I’m a Southern Boy. So I love Southern Food.
With all that’s been going on lately, I figured I deserved a treat, so why not whip up some fried chicken? What I like about this classic dish is that it’s one of those which you don’t need a real recipe, per say. You have a set of techniques, of course, but fried chicken is more or less a whole bunch of eyeballing.
You can use whatever parts of the chicken you like. You can cut up a whole chicken, or use several of one or two particular parts. It’s entirely up to you. I personally prefer thighs and wings, since they fry quite well and offer the most juiciness. Also, make sure you clean your chicken pieces. Trim off any excess fat, pin feathers, etc.
Then you season it well and marinate it. Here’s really where frying chicken becomes an imprecise science. You can use as little or as much seasonings as you want and whichever seasonings you want. Now, for the sake of your chicken tasting like something, at the very least use some salt and pepper. But on top of that, do what you want. Today, I used seasoned salt, smoked paprika, cayenne pepper, and herbs of provence. I would’ve used a little bit of garlic powder if I had it. Just use whatever seasonings you have on hand. Toss your chicken to make sure the seasonings are evenly distributed.
Then you cover the chicken in some buttermilk and let it soak for about 6 hours to overnight. Soaking the chicken in buttermilk has many functions. For one, the tangy flavor of the buttermilk permeates the chicken plus the buttermilk “carries” the flavor of the seasonings into the chicken. The acids of the buttermilk help tenderize the meat and finally the buttermilk helps make a delicious crispy crust.
Then you’ll want to dredge the marinated chicken in some flour, preferably seasoned with salt, pepper, and maybe cayenne pepper, to taste. If you’re a regular shopper at Trader Joe’s, here’s where one of their shopping bags come in handy! Just put the flour, seasonings, and chicken in the bag and shake until well coated.
Now, here’s when of frying chicken becomes an exact science: the actual frying part. In particular, you need to make sure your frying oil is the right temperature before you put any chicken in the pot. By the way, notice I said “pot”, not “pan”. I prefer to use a deep and fairly wide pot (perhaps a french oven) instead of a shallower pan. This way, I can cook more chicken at once and also prevent making a huge greasy mess because the pot “walls” form a barrier for splattering oil. You basically want to have your oil in the ballpark of 350 degrees. Now, tonight, I had to eyeball this because my thermometer broke. Testing the oil temperature sans thermometer can easily be done with a wooden spoon, though. You want to set your pot over medium high heat and wait until your oil is the right temp. When you finally put the chicken in, make sure you don’t stuff the chicken in the pot, or the chicken won’t cook properly. Fry in batches, if need be. You’ll want to fry the chicken for about 20-25 minutes per batch, depending on the size of the pieces. Also, sometimes, I’ll stick the fried pieces in a 350-degree oven for 15 minutes to ensure they’re cooked all the way through, particularly if the pieces are fairly large.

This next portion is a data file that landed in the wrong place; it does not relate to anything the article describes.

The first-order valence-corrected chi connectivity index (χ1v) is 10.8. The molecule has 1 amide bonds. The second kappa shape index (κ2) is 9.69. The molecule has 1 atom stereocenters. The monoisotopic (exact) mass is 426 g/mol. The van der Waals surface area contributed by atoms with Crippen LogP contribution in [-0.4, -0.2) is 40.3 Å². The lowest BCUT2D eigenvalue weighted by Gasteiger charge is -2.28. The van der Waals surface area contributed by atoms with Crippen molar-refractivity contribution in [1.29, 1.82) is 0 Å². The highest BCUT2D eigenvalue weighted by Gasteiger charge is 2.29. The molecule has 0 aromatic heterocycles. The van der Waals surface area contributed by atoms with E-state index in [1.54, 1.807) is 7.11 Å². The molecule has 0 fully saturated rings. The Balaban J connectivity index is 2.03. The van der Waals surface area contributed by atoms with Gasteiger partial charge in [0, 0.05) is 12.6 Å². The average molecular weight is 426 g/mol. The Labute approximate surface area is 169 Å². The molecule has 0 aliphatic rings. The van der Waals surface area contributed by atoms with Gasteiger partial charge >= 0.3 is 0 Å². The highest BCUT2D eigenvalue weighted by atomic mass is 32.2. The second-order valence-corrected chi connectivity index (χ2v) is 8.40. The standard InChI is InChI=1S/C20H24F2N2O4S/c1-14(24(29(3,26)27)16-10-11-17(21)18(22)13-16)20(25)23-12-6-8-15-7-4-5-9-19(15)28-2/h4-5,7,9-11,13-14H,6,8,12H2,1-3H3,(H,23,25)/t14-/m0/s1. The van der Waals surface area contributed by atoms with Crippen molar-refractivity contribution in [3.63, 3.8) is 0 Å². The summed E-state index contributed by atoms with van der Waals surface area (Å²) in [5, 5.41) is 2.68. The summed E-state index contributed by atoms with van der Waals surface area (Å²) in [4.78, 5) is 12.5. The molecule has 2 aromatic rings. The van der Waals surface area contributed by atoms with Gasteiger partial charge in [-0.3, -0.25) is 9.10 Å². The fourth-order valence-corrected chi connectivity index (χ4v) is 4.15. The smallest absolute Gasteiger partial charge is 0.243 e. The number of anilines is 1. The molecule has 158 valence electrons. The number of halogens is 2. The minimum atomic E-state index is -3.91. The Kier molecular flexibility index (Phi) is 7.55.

When the chicken is done, plate it up with your favorite “fixins” and enjoy!
Frying chicken doesn’t have to be this daunting experience. If you just get the steps down pat, it’s actually one of the easiest, most delicious things you can cook. Like I said before, it’s a very versatile dish that doesn’t really require a true recipe. You can take these tips, use the spices and seasonings you prefer, and easily come up with your own special way of making it! Give it a try and tell me about how you did it in the comments.